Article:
By Meg Escott
If you're looking for Southern Style House plans, I wrote this page to help you decide whether or not this house plan style is right for you. So to set the scene we’ll go over some of the common features of the Southern Style, then we’ll go on to discuss factors to consider if you’re thinking about going for this style.
Southern style house plans are designed for hot humid climates and good ole Southern hospitality. The southern plantation house plans of old are the inspiration for today’s homes which share the following features.
Here’s some points to consider to decide if a Southern style house plan is for you.
Flexibility – The main feature of a southern style home is the porch. If there’s a porch wrapping around a large proportion of the house then you have yourself a southern style home and you can put any floor plan arrangement you like inside. There’s also the symmetry to think about. If you’re looking for a very traditional southern style house plan, like a southern plantation house plans then remember that any square footage added or taken away from the bottom floor means the same thing happens on the top floor.
Lot Shape – With a porch on all sides it helps to have a lot with space around the house on all sides to allow for a nice outdoor porch experience. If your lot shape won’t allow for this, consider losing the porch on one side. I find myself thinking about New Orleans houses which have balconies front and back but not at the side when there isn’t enough space. In the South always spend time thinking about the orientation of your home to the sun.
Sloping Site – Southern style house plans sit best on relatively flat sites but sloping sites can be suitable. A gentle slope can be accommodated if the house is raised slightly – it just means that the basement will be a little bigger on one side. If the slope is steep it depends on the direction of the slope in relation to the position of the house. A steep slope running front (high) to back (low) can be accommodated by having another floor develop at the back of the house. This means the wrap-around porch on the main floor stays intact. A steep slope running front (low) to back (high) would be harder to accommodate in a southern style home.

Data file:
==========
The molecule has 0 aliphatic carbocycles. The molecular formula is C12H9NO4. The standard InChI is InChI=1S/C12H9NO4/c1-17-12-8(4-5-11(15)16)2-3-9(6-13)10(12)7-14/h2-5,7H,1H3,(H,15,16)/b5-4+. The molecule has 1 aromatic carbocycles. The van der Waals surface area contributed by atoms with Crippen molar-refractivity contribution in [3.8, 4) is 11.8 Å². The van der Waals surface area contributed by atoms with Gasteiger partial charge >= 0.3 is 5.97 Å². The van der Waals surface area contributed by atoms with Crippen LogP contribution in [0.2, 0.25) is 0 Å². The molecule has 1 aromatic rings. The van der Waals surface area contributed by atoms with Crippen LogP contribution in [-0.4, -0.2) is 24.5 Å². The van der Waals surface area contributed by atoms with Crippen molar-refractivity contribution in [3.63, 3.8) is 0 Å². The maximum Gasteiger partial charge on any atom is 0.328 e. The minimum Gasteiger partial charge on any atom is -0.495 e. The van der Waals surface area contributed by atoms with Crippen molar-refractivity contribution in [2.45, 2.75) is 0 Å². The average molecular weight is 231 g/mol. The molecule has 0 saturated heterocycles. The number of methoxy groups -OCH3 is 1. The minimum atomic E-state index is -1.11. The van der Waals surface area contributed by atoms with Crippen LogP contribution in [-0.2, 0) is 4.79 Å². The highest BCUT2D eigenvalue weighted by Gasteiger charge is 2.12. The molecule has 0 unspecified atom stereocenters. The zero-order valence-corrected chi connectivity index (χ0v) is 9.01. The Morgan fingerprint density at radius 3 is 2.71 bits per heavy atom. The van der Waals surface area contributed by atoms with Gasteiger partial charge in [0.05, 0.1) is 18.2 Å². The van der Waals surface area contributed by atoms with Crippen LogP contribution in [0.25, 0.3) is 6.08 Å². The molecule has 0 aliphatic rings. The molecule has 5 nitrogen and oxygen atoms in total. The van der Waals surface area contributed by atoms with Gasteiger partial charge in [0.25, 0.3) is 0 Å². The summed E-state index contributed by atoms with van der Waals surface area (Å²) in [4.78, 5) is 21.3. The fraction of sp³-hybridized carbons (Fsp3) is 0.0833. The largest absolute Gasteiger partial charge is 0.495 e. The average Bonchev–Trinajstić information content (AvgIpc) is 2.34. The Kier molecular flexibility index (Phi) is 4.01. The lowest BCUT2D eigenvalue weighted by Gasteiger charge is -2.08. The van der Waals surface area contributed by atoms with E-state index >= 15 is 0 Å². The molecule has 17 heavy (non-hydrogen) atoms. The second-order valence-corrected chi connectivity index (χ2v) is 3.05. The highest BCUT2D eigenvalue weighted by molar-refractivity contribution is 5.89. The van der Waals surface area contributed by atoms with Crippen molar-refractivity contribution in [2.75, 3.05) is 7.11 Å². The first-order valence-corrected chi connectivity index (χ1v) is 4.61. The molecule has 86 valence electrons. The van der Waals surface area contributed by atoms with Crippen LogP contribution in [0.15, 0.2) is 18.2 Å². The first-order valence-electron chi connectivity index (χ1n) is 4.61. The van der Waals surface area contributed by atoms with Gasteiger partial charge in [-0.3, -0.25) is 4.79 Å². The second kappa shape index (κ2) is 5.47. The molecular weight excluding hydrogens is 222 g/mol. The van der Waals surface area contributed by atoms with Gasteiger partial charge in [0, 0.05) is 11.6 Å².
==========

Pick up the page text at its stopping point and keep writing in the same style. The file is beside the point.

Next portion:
Scalability – There are Southern Style House plans on the market from 1,200 sqft up to 5,000 sqft so there’s a house plan out there for all size requirements.
Expansion Potential – Depending on the pitch of the roof you choose, there may be potential to expand into the roof at a later date (The steeper the roof, the more potential for an attic). The basement might be an option – especially since some of the styles have raised ground floor which would allow light to get into the basement. Additions would be difficult to handle if the wrap around porch goes all the way round. There’s also the symmetry to consider. If the style is symmetrical an addition might sit better in the spot which impacts the view of the exterior least. For example if you want to preserve a symmetrical few from the road then the addition has to go onto the back. The option is to build away from the original property if you have room. Connecting additional buildings with a breezeway sounds like a nice idea to me.
Cost of Construction – Southern style houses can be built in a very simple shape which keeps costs low. Of course the porch (which you absolutely cannot leave out if you want to call yours a Southern home) adds to the cost but if you stick to a simple shape costs of construction can be very favorable. Of course if you go for a design with lots of corners and roof lines the cost per square foot goes up.
The architectural style in the South is all about the hot climate. The architectural knowledge brought by the French, Spanish and the Italians started the whole style off. The Southern plantations built in the 18th and 19th centuries tried out lots of styles like French colonial, Spanish colonial, Italianate style and Greek revival but they all shared similar basic features – in particular the porch.
Destrehan Planation House, Louisiana 1787–1790. The Greek columns aren’t original. The house started out with finer posts to support the balcony. I reckon the original design might have been nicer.
The style was adapted for tighter city spaces by keeping the porches to just the front and rear.
Here's some more house styles for you to look at.